In the extraordinary independent film Winter’s Bone (2010), the large Dolly clan lives off the grid. The movie is set in the Missouri Ozarks, in backcountry—way back, where the front yards are filled with dead cars and cracked toilets, and the children ride wooden horses and hunt squirrels. There are no telephones, much less cell phones or computers, and not a TV in sight. [Read more…]
Archives for November 2016
Mia, the 15-year-old protagonist of Fish Tank (2009), Andrea Arnold’s tough and brilliant second feature, moves with such speed and fury that she seems to be trying to flee not only from her bleak surroundings but also from the movie itself. The narrow, nearly square frame boxes Mia in, and Ms. Arnold’s on-the-run hand-held tracking shots increase the sense of panicky claustrophobia. Living in a cramped apartment in a British housing project that stands like a cluster of megaliths in the middle of nowhere, Mia is at once trapped and adrift, unable to contain or to express the feelings seething beneath the blank, sullen mien she usually presents to the world. [Read more…]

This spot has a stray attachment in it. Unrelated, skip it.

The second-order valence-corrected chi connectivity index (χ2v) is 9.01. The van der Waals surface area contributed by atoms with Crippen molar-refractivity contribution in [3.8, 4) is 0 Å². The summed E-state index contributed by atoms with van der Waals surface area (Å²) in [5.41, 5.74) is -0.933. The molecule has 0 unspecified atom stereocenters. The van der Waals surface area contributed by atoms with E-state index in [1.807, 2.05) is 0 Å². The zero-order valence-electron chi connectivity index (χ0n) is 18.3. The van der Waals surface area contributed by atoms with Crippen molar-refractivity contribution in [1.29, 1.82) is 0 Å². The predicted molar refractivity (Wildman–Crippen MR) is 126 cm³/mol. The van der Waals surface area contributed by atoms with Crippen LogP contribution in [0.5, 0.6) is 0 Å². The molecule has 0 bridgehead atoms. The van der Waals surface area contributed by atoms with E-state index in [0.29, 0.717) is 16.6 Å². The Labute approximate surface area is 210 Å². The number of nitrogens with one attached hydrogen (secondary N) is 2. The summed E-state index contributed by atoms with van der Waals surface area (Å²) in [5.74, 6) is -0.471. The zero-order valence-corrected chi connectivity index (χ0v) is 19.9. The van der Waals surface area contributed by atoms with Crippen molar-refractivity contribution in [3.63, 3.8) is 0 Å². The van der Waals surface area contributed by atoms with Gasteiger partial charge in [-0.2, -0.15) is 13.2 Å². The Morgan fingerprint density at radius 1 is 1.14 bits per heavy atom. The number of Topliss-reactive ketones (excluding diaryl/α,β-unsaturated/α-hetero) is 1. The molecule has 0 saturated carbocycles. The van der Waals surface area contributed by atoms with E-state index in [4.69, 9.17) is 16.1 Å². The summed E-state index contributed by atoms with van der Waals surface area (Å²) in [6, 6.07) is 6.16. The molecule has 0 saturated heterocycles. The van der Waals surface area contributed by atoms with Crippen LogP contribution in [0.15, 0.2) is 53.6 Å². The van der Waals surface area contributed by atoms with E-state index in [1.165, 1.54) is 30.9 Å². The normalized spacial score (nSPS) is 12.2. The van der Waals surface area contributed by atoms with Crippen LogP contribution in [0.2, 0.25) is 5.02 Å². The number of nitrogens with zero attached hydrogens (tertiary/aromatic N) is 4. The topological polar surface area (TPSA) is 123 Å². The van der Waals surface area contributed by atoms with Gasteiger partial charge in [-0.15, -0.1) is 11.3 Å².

Near the end of A Prophet (2009), one of those rare films in which the moral stakes are as insistent and thought through as the aesthetic choices, there’s a scene in which the lead character, Malik, travels to Paris to kill some men. The scene reverberates with almost unbearable tension but is briefly punctured by a seemingly throwaway image: Seconds before he begins shooting, thereby sealing his fate, you see him catch sight of a pair of men’s shoes showcased like jewels in a boutique window in a rich Parisian quarter. He does a double take, a reaction that might mirror that of the anxious viewer who wonders why he doesn’t just get on with it. [Read more…]
In each of the two great movies opening this weekend, a crotchety old person faces the loss of the family home to cold, impersonal capitalism. On which film should you, the viewer, spend your hard-earned money? Well, if you think you’d enjoy seeing the elderly hero spirit away his home in an inspiring ode to adventure and friendship, you should see Up. On the other hand, if you’d rather watch the old person viciously attack a loan officer, tear out chunks of her hair and place a horrifying Gypsy curse on her soul, then see Drag Me to Hell (2009). How angry are you feeling about the economy, anyway? [Read more…]